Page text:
Everybody opened up with five-inch and with automatic weapons.
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The attack lasted five or six minutes, and during that time they came down one after another starting from the port bow and working around to the starboard quarter. At one time I remember seeing five Japanese dive bombers in line all the way from about 2, feet to 12, We had the old 1. Five-inch on local control did very well. They hit several planes on the nose.
Solomon Islands campaign
The tremendous number of 20mms that we were able to bring to bear on each plane caused them either to miss or to drop in flames. However, as they worked around toward the stern, where we had little firepower protection, when they came down although we hit them, they were able to take aim and we sustained three hits. One on fiveinch Gun Group Number Three; one on the flight deck aft, which penetrated down three decks; and another one just abaft the island structure on the flight deck. This was an instantaneous bomb. The one that hit Gun Group Number Three wiped out the entire group of thirty-nine men.
My impression of the battle was that if we had a little more firepower, it might have been different. It looked to me that if you had enough guns that the enemy planes would be in trouble, would have to swerve off or. The follow-up strike returned to CarDiv Five minus five planes. Leslie, skipper of Bombing Three at Midway.
New to the Avenger, he nonetheless navigated to an erroneous contact report waves breaking over a reef and back again, reaching Saratoga to make his fourth landing in a TBF—his first such landing at night. Meanwhile, Lieutenant Turner F. Frank J. Petrarca, who had repeatedly demonstrated his commitment to treating wounded soldiers without regard for his own safety, was killed when he went to the aid of a mortar victim lying in an area swept by enemy fire.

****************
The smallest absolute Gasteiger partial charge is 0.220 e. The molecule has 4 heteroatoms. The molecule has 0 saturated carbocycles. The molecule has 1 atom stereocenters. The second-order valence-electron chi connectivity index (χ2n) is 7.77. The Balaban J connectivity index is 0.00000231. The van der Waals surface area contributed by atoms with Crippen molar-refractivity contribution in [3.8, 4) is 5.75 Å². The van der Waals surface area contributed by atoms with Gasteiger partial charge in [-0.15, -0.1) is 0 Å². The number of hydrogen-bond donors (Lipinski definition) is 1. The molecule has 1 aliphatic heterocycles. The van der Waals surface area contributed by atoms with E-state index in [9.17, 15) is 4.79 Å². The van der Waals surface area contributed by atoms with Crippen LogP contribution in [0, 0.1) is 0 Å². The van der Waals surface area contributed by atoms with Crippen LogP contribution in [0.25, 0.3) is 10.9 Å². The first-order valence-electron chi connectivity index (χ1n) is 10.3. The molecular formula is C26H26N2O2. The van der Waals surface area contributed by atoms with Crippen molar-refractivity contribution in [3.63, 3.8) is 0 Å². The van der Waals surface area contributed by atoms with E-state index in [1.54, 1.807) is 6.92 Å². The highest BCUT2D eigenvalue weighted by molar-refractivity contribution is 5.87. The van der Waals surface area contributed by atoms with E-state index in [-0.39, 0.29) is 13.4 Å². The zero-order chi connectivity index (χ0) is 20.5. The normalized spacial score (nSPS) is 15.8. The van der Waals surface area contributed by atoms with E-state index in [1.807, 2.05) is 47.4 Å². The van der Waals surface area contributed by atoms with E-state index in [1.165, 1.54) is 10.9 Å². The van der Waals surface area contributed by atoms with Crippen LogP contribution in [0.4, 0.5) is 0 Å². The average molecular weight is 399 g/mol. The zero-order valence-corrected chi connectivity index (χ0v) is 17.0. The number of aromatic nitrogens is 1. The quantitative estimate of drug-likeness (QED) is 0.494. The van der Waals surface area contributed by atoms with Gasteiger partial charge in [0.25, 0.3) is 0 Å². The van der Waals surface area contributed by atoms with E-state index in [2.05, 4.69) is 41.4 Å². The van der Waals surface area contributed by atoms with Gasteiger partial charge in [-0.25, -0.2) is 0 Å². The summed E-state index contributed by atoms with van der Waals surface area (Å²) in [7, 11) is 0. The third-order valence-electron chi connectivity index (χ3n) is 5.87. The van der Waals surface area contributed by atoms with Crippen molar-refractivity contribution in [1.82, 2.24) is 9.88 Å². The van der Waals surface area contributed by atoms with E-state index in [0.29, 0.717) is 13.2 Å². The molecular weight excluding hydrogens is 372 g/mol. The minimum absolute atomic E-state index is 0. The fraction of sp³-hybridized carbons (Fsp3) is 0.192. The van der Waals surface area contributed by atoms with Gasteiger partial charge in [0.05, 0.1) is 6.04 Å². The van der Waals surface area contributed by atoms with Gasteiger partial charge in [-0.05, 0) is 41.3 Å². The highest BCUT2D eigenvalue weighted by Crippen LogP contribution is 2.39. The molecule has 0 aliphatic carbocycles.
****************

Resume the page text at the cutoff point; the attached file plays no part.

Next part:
Both were awarded the Medal of Honor. To the north, at the far right of the American line, the th Infantry had not encountered prepared defenses. Moving far ahead of the regiment to its left, the th was attacked by the Japanese lurking off the American right flank. The Japanese were too few to destroy the Americans outright, but, divided into small groups, they managed to encircle and harass the American rear areas for several days. Slowed by the need to transport a growing number of wounded, the th stolidly worked back to the American line, fighting through innumerable ambushes and raids.
It was in the midst of this withdrawal that a Japanese machine gun on higher ground fired on Pvt. Rodger W. Although wounded by the first bursts, Young attacked on his own initiative until he was killed, firing and throwing hand grenades and allowing his platoon to escape. Private Young was awarded the Medal of Honor. The end came more quickly than any had foreseen. American troops reached the airfield's perimeter and encircled it on 3 August. On 4 August Bibilo Hill fell. The next day the Americans overran Munda, with 43d Division infantrymen killing or driving the remaining Japanese from their bunkers, tunnels, and pillboxes.
The capture of Munda airfield on 5 August was only one phase of the New Georgia campaign.
Battle of the Solomon Islands - WW2 Timeline (January 1942 - August 1945)
These islands had to be taken or neutralized before the Americans could continue up the Solomons chain. General Griswold had tried to prevent Japanese from escaping during the Munda operation by encircling the airfield to prevent withdrawals and trap Japanese troops, but this tactic proved only partially successful. After the airstrip was captured, Griswold sent the 27th and st Infantry Regiments of Maj. Lawton Collins' 25th Division in pursuit of the retreating Japanese north to Bairoko Harbor and northwest along the coast.
Most Japanese moved to Arundel, Kolombangara, and Baanga, leaving behind only a small detachment to contest the American advance.
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On 11 August the th Infantry moved onto Baanga, from where a pair of Japanese mm. When the Japanese resisted strongly, the d also was ordered onto the small island and into the fight. The two regiments spent ten days driving the Japanese from the southern part of Baanga, losing 52 killed, wounded, and nonbattle casualties. The remaining Japanese troops withdrew to Arundel. Admiral Halsey also wanted Arundel taken because of its important position. But there, too, because of recent undetected reinforcements and because of the difficulty of its terrain-perhaps the worst in New Georgia-Japanese resistance proved stronger than expected.